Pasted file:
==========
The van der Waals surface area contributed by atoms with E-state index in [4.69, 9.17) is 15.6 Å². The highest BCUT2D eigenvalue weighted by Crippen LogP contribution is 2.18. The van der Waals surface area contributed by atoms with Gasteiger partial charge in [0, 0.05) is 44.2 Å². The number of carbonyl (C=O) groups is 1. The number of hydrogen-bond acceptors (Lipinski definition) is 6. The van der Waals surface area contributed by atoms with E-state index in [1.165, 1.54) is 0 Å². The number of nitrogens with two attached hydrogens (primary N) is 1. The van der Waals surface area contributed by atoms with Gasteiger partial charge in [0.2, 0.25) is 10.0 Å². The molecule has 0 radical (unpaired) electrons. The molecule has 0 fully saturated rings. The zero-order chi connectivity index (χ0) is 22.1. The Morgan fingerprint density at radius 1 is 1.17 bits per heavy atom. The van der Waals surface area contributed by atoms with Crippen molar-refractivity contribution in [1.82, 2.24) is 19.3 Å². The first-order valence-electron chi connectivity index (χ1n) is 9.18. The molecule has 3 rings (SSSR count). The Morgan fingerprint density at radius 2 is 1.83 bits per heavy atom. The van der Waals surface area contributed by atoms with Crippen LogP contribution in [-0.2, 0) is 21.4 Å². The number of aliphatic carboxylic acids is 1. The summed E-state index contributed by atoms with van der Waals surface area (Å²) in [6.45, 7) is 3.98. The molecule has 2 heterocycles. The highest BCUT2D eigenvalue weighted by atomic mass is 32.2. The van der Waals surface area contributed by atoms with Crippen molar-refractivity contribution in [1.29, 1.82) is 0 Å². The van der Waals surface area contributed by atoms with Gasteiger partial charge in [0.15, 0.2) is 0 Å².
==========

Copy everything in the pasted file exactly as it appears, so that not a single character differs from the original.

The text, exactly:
The van der Waals surface area contributed by atoms with E-state index in [4.69, 9.17) is 15.6 Å². The highest BCUT2D eigenvalue weighted by Crippen LogP contribution is 2.18. The van der Waals surface area contributed by atoms with Gasteiger partial charge in [0, 0.05) is 44.2 Å². The number of carbonyl (C=O) groups is 1. The number of hydrogen-bond acceptors (Lipinski definition) is 6. The van der Waals surface area contributed by atoms with E-state index in [1.165, 1.54) is 0 Å². The number of nitrogens with two attached hydrogens (primary N) is 1. The van der Waals surface area contributed by atoms with Gasteiger partial charge in [0.2, 0.25) is 10.0 Å². The molecule has 0 radical (unpaired) electrons. The molecule has 0 fully saturated rings. The zero-order chi connectivity index (χ0) is 22.1. The Morgan fingerprint density at radius 1 is 1.17 bits per heavy atom. The van der Waals surface area contributed by atoms with Crippen molar-refractivity contribution in [1.82, 2.24) is 19.3 Å². The first-order valence-electron chi connectivity index (χ1n) is 9.18. The molecule has 3 rings (SSSR count). The Morgan fingerprint density at radius 2 is 1.83 bits per heavy atom. The van der Waals surface area contributed by atoms with Crippen LogP contribution in [-0.2, 0) is 21.4 Å². The number of aliphatic carboxylic acids is 1. The summed E-state index contributed by atoms with van der Waals surface area (Å²) in [6.45, 7) is 3.98. The molecule has 2 heterocycles. The highest BCUT2D eigenvalue weighted by atomic mass is 32.2. The van der Waals surface area contributed by atoms with Crippen molar-refractivity contribution in [1.29, 1.82) is 0 Å². The van der Waals surface area contributed by atoms with Gasteiger partial charge in [0.15, 0.2) is 0 Å².